• Mon
  • Dec 22, 2014
  • Updated: 9:49am

Child porn law 'needs to be more stringent'

PUBLISHED : Tuesday, 23 November, 2004, 12:00am
UPDATED : Tuesday, 23 November, 2004, 12:00am

Punishment handed out to child-sex criminals is too lenient, according to Hong Kong Federation of Youth Groups executive director Rosanna Wong Yick-ming.


The new Prevention of Child Pornography Ordinance was a 'welcome small step forward' but 'now we need more stringent law enforcement to ensure the safety of children', Dr Wong said yesterday. 'Punishment must be a deterrent to those interested in child sex.'


Dr Wong was speaking at an Asia-Pacific conference on protecting children on the internet, organised by Interpol's child-sex crime unit and police.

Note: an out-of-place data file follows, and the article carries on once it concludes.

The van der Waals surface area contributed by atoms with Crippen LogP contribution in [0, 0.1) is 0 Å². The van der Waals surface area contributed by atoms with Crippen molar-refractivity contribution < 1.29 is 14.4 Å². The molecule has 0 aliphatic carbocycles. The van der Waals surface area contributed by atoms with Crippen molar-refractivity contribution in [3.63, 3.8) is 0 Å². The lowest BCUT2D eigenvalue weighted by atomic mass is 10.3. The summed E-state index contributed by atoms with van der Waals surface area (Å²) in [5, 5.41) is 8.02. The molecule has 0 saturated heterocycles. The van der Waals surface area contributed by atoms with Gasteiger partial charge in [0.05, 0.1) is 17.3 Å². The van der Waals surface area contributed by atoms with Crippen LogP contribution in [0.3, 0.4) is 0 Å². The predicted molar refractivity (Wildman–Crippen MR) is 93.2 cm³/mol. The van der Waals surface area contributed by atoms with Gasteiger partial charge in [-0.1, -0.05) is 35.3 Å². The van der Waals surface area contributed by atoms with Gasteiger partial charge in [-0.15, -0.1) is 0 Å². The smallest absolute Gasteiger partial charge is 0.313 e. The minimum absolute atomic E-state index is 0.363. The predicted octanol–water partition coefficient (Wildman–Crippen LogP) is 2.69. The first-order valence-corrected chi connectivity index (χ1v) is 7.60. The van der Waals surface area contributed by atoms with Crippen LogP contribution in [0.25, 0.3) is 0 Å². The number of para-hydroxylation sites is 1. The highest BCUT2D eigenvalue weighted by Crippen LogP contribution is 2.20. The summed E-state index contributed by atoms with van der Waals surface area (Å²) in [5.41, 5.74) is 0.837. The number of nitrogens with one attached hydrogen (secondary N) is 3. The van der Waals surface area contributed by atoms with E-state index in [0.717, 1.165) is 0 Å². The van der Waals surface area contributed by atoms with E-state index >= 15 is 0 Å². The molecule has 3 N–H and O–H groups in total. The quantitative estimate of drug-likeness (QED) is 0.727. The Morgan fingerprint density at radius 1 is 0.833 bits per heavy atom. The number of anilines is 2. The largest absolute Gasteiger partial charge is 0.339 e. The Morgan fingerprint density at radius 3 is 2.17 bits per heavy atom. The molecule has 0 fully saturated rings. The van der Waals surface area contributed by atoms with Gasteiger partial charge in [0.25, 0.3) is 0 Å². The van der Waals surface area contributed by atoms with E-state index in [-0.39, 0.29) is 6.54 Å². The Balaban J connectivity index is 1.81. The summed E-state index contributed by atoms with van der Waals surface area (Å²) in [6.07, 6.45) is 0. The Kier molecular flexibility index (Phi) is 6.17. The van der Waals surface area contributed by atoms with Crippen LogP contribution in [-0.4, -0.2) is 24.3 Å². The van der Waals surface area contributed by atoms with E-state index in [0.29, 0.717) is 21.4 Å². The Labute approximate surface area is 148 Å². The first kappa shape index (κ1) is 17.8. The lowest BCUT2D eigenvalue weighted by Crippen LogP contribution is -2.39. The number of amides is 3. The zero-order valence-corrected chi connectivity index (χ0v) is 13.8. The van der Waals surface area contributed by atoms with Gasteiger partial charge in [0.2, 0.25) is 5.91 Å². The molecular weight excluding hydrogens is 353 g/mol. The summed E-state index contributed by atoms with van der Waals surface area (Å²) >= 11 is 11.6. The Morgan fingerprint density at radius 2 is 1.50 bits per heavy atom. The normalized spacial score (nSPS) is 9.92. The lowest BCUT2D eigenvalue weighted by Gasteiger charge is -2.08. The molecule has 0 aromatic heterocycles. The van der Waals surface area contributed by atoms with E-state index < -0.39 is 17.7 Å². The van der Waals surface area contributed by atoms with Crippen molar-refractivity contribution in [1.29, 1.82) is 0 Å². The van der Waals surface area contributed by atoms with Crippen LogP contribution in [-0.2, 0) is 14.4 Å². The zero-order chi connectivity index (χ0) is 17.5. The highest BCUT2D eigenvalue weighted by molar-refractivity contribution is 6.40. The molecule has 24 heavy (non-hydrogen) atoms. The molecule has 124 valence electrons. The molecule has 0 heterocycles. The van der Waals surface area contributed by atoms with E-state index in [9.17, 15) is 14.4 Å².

Microsoft, which sponsored the conference in Wan Chai and the subsequent four-day training session for 70 police from Hong Kong and 11 from other forces, said a fifth of teenage computer users had received unwanted sexual solicitation on the internet.


This ranged from the circulation of child pornography, to the online seduction of children.


Chief Superintendent Vincent Wong Fook-chuen, of the Commercial Crime Bureau, said 29 people had been arrested for possessing child pornography since the ordinance came into effect last year. There were 1,028 child abuse cases last year, down 1.5 per cent on the previous year.


'If you ask whether child abuse in Hong Kong is serious, the answer is yes and no,' he said.


'The number of child abuse cases in Hong Kong is smaller than in most countries. However, for our children, one case is too many.'


Pam Portin, Microsoft's director of children's online safety, said the firm planned to release its child exploitation tracking system software next year, allowing forces to share data on child abuse cases.


In Hong Kong, a man was jailed for four months in July for possessing child pornography but most other offenders convicted under the ordinance have received suspended sentences.


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